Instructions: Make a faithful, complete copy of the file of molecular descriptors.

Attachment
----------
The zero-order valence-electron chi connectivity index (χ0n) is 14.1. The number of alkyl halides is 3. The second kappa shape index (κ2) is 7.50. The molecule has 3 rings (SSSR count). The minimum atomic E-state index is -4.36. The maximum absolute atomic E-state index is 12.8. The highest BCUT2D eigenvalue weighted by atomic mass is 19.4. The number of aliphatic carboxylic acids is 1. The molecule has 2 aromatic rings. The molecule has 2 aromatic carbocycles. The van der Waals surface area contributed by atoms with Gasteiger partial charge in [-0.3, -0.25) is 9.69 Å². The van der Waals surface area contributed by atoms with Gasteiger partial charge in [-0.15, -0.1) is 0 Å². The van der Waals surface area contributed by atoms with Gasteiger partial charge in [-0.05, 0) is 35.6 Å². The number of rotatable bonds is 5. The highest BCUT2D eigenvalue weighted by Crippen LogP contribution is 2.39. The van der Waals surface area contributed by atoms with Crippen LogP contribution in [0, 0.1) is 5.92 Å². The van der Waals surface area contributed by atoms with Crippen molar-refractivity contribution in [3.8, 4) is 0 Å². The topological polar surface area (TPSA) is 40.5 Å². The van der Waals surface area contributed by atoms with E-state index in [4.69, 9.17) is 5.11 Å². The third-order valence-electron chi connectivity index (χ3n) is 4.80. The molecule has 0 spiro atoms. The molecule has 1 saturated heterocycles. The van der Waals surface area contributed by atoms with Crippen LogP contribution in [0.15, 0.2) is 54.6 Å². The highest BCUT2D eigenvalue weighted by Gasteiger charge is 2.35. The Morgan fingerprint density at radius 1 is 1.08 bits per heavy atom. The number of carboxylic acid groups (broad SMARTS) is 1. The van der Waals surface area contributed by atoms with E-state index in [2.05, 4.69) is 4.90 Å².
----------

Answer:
The zero-order valence-electron chi connectivity index (χ0n) is 14.1. The number of alkyl halides is 3. The second kappa shape index (κ2) is 7.50. The molecule has 3 rings (SSSR count). The minimum atomic E-state index is -4.36. The maximum absolute atomic E-state index is 12.8. The highest BCUT2D eigenvalue weighted by atomic mass is 19.4. The number of aliphatic carboxylic acids is 1. The molecule has 2 aromatic rings. The molecule has 2 aromatic carbocycles. The van der Waals surface area contributed by atoms with Gasteiger partial charge in [-0.3, -0.25) is 9.69 Å². The van der Waals surface area contributed by atoms with Gasteiger partial charge in [-0.15, -0.1) is 0 Å². The van der Waals surface area contributed by atoms with Gasteiger partial charge in [-0.05, 0) is 35.6 Å². The number of rotatable bonds is 5. The highest BCUT2D eigenvalue weighted by Crippen LogP contribution is 2.39. The van der Waals surface area contributed by atoms with Crippen LogP contribution in [0, 0.1) is 5.92 Å². The van der Waals surface area contributed by atoms with Crippen molar-refractivity contribution in [3.8, 4) is 0 Å². The topological polar surface area (TPSA) is 40.5 Å². The van der Waals surface area contributed by atoms with E-state index in [4.69, 9.17) is 5.11 Å². The third-order valence-electron chi connectivity index (χ3n) is 4.80. The molecule has 0 spiro atoms. The molecule has 1 saturated heterocycles. The van der Waals surface area contributed by atoms with Crippen LogP contribution in [0.15, 0.2) is 54.6 Å². The highest BCUT2D eigenvalue weighted by Gasteiger charge is 2.35. The Morgan fingerprint density at radius 1 is 1.08 bits per heavy atom. The number of carboxylic acid groups (broad SMARTS) is 1. The van der Waals surface area contributed by atoms with E-state index in [2.05, 4.69) is 4.90 Å².